The height, weight, and age of more than 1,500 boys and girls from Chicago's public and Catholic schools were reviewed for the study. Twenty-four percent of the children were defined as "overweight," or having a sex- and age-specific body mass index (BMI) that was higher than ninety-five percent of their peers. This is more than twice the national prevalence of overweight children and three times that of the Midwest region. Sixteen percent were "at risk of overweight," with a BMI between the eighty-fifth and ninety-fourth percentile. "These results indicate an urgent problem facing Chicago children, families, health providers, and schools," the authors state. "Ongoing monitoring of child weight status is warranted."
This study is published in the March issue of the Journal of School Health. Media wishing to receive a PDF, please contact JournalNews@bos.blackwellpublishing.com
Journal of School Health is published ten times a year on behalf of the American School Health Association. It addresses practice, theory, and research related to the health and well-being of school-aged youth.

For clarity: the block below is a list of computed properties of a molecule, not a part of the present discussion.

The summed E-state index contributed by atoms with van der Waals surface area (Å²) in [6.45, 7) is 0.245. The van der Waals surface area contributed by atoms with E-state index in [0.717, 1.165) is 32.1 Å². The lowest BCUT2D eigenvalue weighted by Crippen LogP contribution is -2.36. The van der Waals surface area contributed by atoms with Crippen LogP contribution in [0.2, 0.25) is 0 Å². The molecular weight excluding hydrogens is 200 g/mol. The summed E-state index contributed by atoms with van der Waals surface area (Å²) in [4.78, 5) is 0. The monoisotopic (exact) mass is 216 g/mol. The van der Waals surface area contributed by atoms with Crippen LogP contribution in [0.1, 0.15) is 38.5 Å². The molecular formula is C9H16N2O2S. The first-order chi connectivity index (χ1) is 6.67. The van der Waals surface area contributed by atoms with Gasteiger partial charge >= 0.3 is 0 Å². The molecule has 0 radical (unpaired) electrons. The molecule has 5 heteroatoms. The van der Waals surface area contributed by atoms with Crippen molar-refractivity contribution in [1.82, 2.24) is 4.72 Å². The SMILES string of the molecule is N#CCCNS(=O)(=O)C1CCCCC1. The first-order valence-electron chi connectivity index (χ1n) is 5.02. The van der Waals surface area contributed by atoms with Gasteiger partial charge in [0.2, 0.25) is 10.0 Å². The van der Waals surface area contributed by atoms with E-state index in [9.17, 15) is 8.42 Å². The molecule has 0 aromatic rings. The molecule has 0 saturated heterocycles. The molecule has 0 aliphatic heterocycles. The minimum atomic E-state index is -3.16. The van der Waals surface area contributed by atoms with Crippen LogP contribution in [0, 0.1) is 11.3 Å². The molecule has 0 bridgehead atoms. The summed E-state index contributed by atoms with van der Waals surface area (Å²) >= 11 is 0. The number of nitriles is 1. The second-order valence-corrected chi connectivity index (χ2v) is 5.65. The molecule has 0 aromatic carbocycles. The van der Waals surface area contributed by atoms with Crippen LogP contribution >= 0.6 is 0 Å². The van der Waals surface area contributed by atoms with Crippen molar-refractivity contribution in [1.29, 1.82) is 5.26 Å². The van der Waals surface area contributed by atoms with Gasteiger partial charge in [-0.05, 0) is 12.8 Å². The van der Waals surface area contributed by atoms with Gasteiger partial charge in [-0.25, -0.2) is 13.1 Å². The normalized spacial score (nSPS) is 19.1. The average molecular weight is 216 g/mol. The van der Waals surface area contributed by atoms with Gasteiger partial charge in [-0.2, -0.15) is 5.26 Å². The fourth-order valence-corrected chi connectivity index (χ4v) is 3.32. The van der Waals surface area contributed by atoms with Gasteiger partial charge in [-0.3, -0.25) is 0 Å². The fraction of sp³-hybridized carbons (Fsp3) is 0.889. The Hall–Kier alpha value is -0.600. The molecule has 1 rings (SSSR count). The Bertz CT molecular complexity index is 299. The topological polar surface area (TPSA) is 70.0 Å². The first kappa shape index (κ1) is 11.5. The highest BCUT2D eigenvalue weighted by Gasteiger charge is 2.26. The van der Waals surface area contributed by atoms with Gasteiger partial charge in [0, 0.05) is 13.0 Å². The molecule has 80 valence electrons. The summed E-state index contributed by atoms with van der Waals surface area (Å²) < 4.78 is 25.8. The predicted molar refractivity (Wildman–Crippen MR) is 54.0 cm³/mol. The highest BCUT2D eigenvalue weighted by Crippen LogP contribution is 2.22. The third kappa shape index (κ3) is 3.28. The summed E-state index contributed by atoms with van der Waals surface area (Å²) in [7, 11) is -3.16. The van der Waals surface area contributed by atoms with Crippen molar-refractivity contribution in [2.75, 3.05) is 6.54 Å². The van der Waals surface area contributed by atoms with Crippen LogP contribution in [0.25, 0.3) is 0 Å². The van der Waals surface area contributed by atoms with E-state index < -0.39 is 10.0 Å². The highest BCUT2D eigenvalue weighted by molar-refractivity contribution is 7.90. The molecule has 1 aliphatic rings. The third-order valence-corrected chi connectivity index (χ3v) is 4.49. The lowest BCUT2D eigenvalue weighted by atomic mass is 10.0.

Maryann Mason is the associate director of the Child Health Data Lab and research executive director of the Center on Obesity Management and Prevention. She is also an assistant research professor at the Feinberg School of Medicine at Northwestern University. Dr. Mason is available for media questions and interviews.
Blackwell Publishing is the world's leading society publisher, partnering with 665 academic and professional societies. Blackwell publishes over 800 journals and, to date, has published more than 6,000 books, across a wide range of academic, medical, and professional subjects.
Last reviewed: By John M. Grohol, Psy.D. on 21 Feb 2009
Published on PsychCentral.com. All rights reserved.